Posted by Robert Vamosi on June 8, 2016
Maybe you’re not yet worried about a remote hacker disabling the brakes on your car, but anti-virus vendor Symantec has produced an anomaly detection system for automobiles that doesn’t require OEMs to install new hardware and claims to identify zero-day attacks.
Symantec’s Anomaly Detection for Automotive is a software-based solution, which the company says learns from the Controller Area Network (CAN) bus traffic what is normal behavior, and identifies anomalous activity that may indicate an attack. The product can provide Deep Packet Inspection of every message and also prioritize incidents based on perceived criticality, with low false-positive rates.
There have been several technical papers on the concept. A 2010 IEEE paper, for example, A Structured Approach to Anomaly Detection for In-Vehicle Networks, appears to detail a similar CAN-bus technology. And more recent paper from the University of Ottawa. And this Anomaly Detection Systems, Cybersecurity Considerations presentation from the University of Michigan and SAE.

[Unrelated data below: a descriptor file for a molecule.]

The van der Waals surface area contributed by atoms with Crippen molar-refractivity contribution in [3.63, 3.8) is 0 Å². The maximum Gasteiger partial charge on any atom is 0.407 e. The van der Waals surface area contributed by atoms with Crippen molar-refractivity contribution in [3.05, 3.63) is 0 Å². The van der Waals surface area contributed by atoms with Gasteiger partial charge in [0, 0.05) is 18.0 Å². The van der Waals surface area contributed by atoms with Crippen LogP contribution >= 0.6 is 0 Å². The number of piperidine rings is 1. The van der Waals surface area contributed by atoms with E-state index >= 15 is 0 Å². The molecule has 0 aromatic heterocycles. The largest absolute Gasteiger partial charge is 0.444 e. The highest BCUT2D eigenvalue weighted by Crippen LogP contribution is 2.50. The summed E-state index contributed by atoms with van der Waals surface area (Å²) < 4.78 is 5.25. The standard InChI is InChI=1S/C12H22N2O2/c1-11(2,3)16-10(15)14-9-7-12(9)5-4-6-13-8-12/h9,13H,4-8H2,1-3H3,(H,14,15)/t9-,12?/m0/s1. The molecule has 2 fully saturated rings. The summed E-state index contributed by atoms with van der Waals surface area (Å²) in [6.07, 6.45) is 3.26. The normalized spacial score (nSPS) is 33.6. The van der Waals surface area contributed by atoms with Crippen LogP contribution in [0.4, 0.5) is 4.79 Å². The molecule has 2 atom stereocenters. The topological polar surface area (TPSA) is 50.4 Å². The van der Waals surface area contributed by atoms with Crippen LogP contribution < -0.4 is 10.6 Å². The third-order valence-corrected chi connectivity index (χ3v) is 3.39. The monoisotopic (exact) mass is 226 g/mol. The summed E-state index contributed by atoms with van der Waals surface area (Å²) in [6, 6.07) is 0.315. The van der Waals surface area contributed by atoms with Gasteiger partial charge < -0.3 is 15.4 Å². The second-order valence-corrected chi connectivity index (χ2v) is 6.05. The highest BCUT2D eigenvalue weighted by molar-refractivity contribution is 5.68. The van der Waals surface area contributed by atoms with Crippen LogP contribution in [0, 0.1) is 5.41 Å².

Symantec claims its small footprint enables deployment is ideal for head units, IVN gateways, and On-Board Diagnostic (OBD-II) dongles. The company says “by using advanced machine learning techniques, the solution can automatically discriminate potentially dangerous anomalous messaging behavior from normal behavior. Using machine learning in this way avoids
the pain of manually crafting detailed policies.”
Without knowing more, or what specific OEMs have signed on, it would appear to be some sort of heuristic anti-malware solution for the automotive industry.
More on the product can be found on the Symantec site.
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